I have searched the Internet, but can’t find the article. If you have a URL, I’d appreciate your posting it.
Postmaster Blair has a couple of things wrong. First, Lincoln didn’t “secretly” and “surreptitiously” withdraw the vessel the Union “chiefly relied on to effect the relief of Fort Sumter and thus foiled the attempt.” That honor went to Lincoln’s Secretary of State and political enemy, William Seward, ably abetted by Lt. David Dixon Porter. Because this is a rather long story, I am posting my second point here and will post more about this in my second message.
Secondly, the war ship sent to Fort Pickens, rather than Fort Sumter, was the USS Powhatan, not the USS Pocahontas. The joint Army-Navy force sent to Charleston Bay on April 8, was made up of the USS Pocahontas, commanded by Commander John Gillis; the steamer USS Baltic, which carried recruits and provisions and also evacuated the garrison at Fort Sumter; the steam sloop, USS Pawnee, commanded by Steven Rowan, was the Baltic’s escort; the Revenue Service cutter, Harriet Lane; and three tugs. Only one of the tugs, the Yankee, arrived off the Charleston Bar. Entries from the “Dictionary of American Fighting Ships” for these ships follow:
Powhatan remained active throughout the Civil War. She served as Flag Officer Pendergast’s flagship at Vera Cruz during October 1860. In April 1861, while under the command of Lt. David Dixon Porter, she assisted in the relief of Fort Pickens, Fla.
Pocahontas: “Departing Vera Cruz during the secession crisis, ‘Pocahontas’ arrived at Hampton Roads 12 March, and on 5 April was assigned to the small joint Army-Navy force sent to Charleston Harbor to provision the federal garrison at Ft. Sumter. However, she did not reach Charleston Harbor until the afternoon of the 13th, as Major Anderson was surrendering the beleaguered United States fort. The next day she helped evacuate the Union troops and returned north.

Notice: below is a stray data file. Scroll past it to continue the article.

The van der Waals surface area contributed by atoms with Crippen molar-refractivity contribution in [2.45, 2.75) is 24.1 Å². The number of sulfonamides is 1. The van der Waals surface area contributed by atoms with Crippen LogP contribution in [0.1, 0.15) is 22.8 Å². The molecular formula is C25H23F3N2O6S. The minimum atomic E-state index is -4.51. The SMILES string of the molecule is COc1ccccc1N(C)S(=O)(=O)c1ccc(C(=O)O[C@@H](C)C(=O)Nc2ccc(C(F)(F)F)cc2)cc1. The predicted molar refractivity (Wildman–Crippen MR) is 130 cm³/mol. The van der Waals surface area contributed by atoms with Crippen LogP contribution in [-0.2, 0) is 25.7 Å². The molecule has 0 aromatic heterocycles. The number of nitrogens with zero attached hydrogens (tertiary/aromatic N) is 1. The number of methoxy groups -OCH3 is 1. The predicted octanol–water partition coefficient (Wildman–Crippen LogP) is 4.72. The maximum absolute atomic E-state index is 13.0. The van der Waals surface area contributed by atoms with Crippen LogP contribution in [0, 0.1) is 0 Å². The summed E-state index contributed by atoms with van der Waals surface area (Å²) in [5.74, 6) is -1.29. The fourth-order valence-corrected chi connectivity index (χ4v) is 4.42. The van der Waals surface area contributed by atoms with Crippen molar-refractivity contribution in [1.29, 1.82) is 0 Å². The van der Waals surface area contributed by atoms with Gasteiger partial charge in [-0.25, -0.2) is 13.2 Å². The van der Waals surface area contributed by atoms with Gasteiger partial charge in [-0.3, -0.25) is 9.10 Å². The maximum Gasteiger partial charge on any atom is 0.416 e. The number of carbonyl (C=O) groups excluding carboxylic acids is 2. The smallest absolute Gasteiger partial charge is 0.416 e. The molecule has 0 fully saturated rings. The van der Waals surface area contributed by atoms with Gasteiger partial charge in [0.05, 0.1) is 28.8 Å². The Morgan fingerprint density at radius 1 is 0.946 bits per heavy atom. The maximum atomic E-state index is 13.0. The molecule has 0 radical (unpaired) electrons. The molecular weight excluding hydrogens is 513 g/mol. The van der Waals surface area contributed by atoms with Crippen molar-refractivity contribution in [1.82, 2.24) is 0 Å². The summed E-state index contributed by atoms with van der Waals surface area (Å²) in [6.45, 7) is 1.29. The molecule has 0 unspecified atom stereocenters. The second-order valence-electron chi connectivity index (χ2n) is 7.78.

Pawnee spent the first three months of 1861 in Washington, D.C. and was sent on an expedition to Charleston, S.C. 6 April to relieve Major Anderson’s garrison at Fort Sumter. Delayed by a severe storm, she arrived only to find that the Fort had been surrendered to Confederate forces.
Harriet Lane again transferred to the Navy 30 March 1861 for service in the expedition sent to Charleston Harbor, S.C., to supply the Fort Sumter garrison. She departed New York 8 April and arrived off Charleston 11 April. The next day she fired a shot across the bow of Nashville when that merchantman appeared with no colors flying. Nashville avoided further attack by promptly hoisting the United States ensign, but 2 days later raised the Palmetto flag to begin her career as one of the most elusive Confederate privateers. When Major Anderson surrendered Fort Sumter 13 April, Harriet Lane with drew with her sister ships.
The first Yankee—a side-wheel steamer built in 1860 at New York City—was one of three steam tugs chartered early in April 1861 at New York City for use on the expedition to provision Fort Sumter, S.C. She departed New York on 8 April and arrived off Charleston Bar on the 15th, a few hours after Major Robert Anderson's command had evacuated the fort and embarked in Federal transport Baltic.
Musicant, Ivan. “Divided Waters: The Naval History of the Civil War,” New York: Harper, Collins, 1995.
“The Dictionary of American Fighting Ships” www.history.navy.mil/danfs/index.html